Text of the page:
The 2017 National Superbike tour wound up with the traditional, all classes Double Header at Canadian Tire Motorsport Park August 18-20, and Jordan Szoke continued to set very high standards for performance at “old Mosport.” The pace was strong and it was very close at the front of the Mopar Pro Superbike Feature class, but Szoke continued his recent (three season!) run of dominance for the Mopar Express lane/Motovan supported BMW Motorrad S1000RR squad.
Since the advent of television and video coverage as well as prize money for Qualifying in CSBK thanks to major sponsors Dalton Timmis Insurance, Szoke has added the Q session to his “to do” list. At C.T.M.P. in 2017, special Dunlop rear slicks were used for the second time, and Szoke duly took advantage of the “two lap wonders,” setting a new outright motorcycle track lap record at 1:20.520. In the relatively cool and therefore favourable Friday afternoon conditions, Szoke managed to lap over a second faster with the “Q” Dunlop when compared to his more conservative opening session best lap.
Szoke acknowledged that he could have turned an even better lap, but a near crash in turn three on the first lap and traffic in turn eight on lap two of his “Q” tire’s two possible tours meant there is still time left to hunt in 2018. Is the first motorcycle lap in the 1:19s now a realistic goal?
Szoke’s biggest challenge came from a second year Pro that didn’t even make it to Dalton Timmis SuperPole in 2016, Neuroperforma/T2 backed Blysk Racing’s Samuel Trepanier. The 29-year-old Trepanier was very quick at C.T.M.P. from the start of practice, and pushed Szoke hard in the final SuperPole session – although Szoke didn’t appreciate Trepanier following the Champ on-track. In the end, Trepanier’s BMW was .3 of a second behind the Champ to earn second on the grid.
Ben Young’s Scot-Build Developments BMW was third quickest, while Bodie Edie on the Parts Canada/Z-1 Tuning supported Yamaha YZF-R1 made sure that BMW didn’t lock out the front row. C.T.M.P. was the first venue since the Shannonville opener where the track layout allowed for a 4-3-4 grid, rather than the narrow track 3-2-3 option.
Over the years Szoke has been clear in stating that trying to win races and titles while participating in a back-straight drafting battle at C.T.M.P. is not his idea of a fun weekend, although once again he made this set of goals look shockingly easy.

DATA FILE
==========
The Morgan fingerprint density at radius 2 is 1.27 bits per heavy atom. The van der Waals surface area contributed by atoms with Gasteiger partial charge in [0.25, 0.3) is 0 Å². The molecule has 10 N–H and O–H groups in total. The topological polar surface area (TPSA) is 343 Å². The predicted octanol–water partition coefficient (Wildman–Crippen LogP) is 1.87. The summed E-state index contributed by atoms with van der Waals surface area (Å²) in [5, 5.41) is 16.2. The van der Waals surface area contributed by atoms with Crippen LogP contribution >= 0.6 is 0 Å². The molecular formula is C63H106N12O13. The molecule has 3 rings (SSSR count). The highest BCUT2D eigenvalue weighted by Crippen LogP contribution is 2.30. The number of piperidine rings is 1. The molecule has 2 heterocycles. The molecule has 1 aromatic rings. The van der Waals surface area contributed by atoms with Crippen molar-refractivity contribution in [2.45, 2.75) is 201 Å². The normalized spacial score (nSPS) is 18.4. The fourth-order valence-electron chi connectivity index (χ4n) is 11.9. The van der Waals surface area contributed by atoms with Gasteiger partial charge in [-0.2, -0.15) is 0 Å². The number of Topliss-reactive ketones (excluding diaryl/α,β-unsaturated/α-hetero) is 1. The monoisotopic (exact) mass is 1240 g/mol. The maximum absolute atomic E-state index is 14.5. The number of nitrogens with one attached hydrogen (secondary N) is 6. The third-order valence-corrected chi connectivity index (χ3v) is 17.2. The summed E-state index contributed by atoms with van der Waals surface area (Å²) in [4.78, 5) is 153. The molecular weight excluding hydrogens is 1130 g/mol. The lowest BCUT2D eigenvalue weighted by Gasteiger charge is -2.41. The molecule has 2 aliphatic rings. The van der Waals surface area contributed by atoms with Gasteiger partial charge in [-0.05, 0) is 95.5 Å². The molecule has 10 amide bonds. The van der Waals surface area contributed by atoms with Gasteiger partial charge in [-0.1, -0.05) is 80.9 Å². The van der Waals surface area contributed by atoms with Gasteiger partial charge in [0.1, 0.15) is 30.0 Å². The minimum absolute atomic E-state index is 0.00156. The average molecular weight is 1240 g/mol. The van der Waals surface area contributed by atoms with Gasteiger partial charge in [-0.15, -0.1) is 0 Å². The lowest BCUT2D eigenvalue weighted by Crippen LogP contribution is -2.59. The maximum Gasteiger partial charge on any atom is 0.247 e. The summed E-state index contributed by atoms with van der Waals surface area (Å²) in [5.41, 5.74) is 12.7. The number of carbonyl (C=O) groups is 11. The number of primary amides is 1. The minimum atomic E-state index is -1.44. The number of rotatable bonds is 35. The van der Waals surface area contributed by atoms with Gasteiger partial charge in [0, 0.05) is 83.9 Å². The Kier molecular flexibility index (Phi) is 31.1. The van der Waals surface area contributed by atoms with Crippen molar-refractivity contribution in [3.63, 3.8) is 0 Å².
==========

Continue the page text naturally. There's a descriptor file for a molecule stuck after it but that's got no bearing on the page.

In Saturday’s first race, Szoke and Trepanier built a slight lead at the front, with an angry horde a couple of seconds behind fighting for third. A charging Young and Kenny Riedmann on the Sturgess Cycle/Liqui Moly Kawasaki ZX-10RR looked set to fight for the last podium spot behind victor Szoke and Trepanier, but a turn nine mix-up opened the door for Edie to nab third.
Trepanier’s second overall marked his first-ever podium trip as a Pro, and his fastest race lap of the Saturday Feature meant that he would start from pole on Sunday – a most unusual occurrence in the Szoke era.
On Sunday, a red flag due to Doug Lawrence’s big tumble in turn eight set up a short, eight lap sprint to finish of the 2017 National tour. In one of the most thrilling races of the season, Szoke held off a determined effort by Riedmann to earn his sixth win from seven 2017 starts – Riedmann was just one tenth of a second back at the finish.
Trepanier completed a great weekend with another podium in third, getting the best of Young and the ever-impressive Royal Distributing BMW of veteran front runner Michael Leon over a frantic last lap. Trepanier’s big break through at the final round meant that he jumped to fourth overall in final CSBK Series points behind Szoke, Riedmann and Young, and just barely ahead of Edie.
In summation, Szoke earned his 13th and 14th National Superbike race wins at C.T.M.P., as well as his third straight and 12th career overall National Championship number one plate. Next best is Steve Crevier with six number one titles, an achievement that was once considered unbeatable. Over the past three seasons, Szoke has lost the Superbike Feature only once – this year in the red flag interrupted first ever National at Grand Bend Motorplex.
One Championship chase that was by no means decided going into the final weekend at C.T.M.P. was the battle for Brooklin Cycle Racing Pro Rookie of the Year honours. 2016 Magneti Marelli Amateur Superbike Champion Jean-Marc Bilger had the points lead with his ex-Riedmann Vortex Kawasaki ZX-10R Ninja, thanks to a strong performance at the previous round at Atlantic Motorsport Park.
In contention with Bilger for the crown was Doug Lawrence, the Flat Track Canada star in his first full season of road racing aboard the Parts Canada-backed Suzuki Canada 2017 GSX-R1000. Saturday’s Pro Superbike result tightened the battle for Pro Rookie of the Year, with Lawrence edging Bilger for 15th.
On Sunday, Lawrence looked to have a shot at taking the Rookie title, leading a busy group until a fall in turn eight sent him to the hospital, fortunately with no major issues discovered. At the restart, Bilger worked through to 15th, clinching BCR Rookie Pro honours.